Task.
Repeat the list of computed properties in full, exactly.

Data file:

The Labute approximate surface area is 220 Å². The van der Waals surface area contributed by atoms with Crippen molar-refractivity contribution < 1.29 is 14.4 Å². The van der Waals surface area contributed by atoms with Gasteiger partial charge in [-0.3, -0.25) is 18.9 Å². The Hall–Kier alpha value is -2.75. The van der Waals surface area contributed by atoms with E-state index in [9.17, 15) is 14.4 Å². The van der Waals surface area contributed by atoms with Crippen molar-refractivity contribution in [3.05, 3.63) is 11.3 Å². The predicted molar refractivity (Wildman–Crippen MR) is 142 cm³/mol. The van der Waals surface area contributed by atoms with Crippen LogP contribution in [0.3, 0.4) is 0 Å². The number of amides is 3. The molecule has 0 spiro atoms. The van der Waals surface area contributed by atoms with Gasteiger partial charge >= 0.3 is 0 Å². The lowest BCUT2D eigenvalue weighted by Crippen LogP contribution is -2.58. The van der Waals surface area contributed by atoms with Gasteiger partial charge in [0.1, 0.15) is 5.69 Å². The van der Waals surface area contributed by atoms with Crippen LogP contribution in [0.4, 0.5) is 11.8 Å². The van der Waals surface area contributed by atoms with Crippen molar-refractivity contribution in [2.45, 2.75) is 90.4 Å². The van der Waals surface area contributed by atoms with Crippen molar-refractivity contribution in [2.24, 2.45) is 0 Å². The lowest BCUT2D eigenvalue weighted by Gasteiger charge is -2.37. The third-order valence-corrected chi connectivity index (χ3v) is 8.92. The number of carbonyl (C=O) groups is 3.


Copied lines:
The Labute approximate surface area is 220 Å². The van der Waals surface area contributed by atoms with Crippen molar-refractivity contribution < 1.29 is 14.4 Å². The van der Waals surface area contributed by atoms with Gasteiger partial charge in [-0.3, -0.25) is 18.9 Å². The Hall–Kier alpha value is -2.75. The van der Waals surface area contributed by atoms with E-state index in [9.17, 15) is 14.4 Å². The van der Waals surface area contributed by atoms with Crippen molar-refractivity contribution in [3.05, 3.63) is 11.3 Å². The predicted molar refractivity (Wildman–Crippen MR) is 142 cm³/mol. The van der Waals surface area contributed by atoms with Crippen LogP contribution in [0.3, 0.4) is 0 Å². The number of amides is 3. The molecule has 0 spiro atoms. The van der Waals surface area contributed by atoms with Gasteiger partial charge >= 0.3 is 0 Å². The lowest BCUT2D eigenvalue weighted by Crippen LogP contribution is -2.58. The van der Waals surface area contributed by atoms with Gasteiger partial charge in [0.1, 0.15) is 5.69 Å². The van der Waals surface area contributed by atoms with Crippen LogP contribution in [0.4, 0.5) is 11.8 Å². The van der Waals surface area contributed by atoms with Crippen molar-refractivity contribution in [2.45, 2.75) is 90.4 Å². The van der Waals surface area contributed by atoms with Crippen molar-refractivity contribution in [2.24, 2.45) is 0 Å². The lowest BCUT2D eigenvalue weighted by Gasteiger charge is -2.37. The third-order valence-corrected chi connectivity index (χ3v) is 8.92. The number of carbonyl (C=O) groups is 3.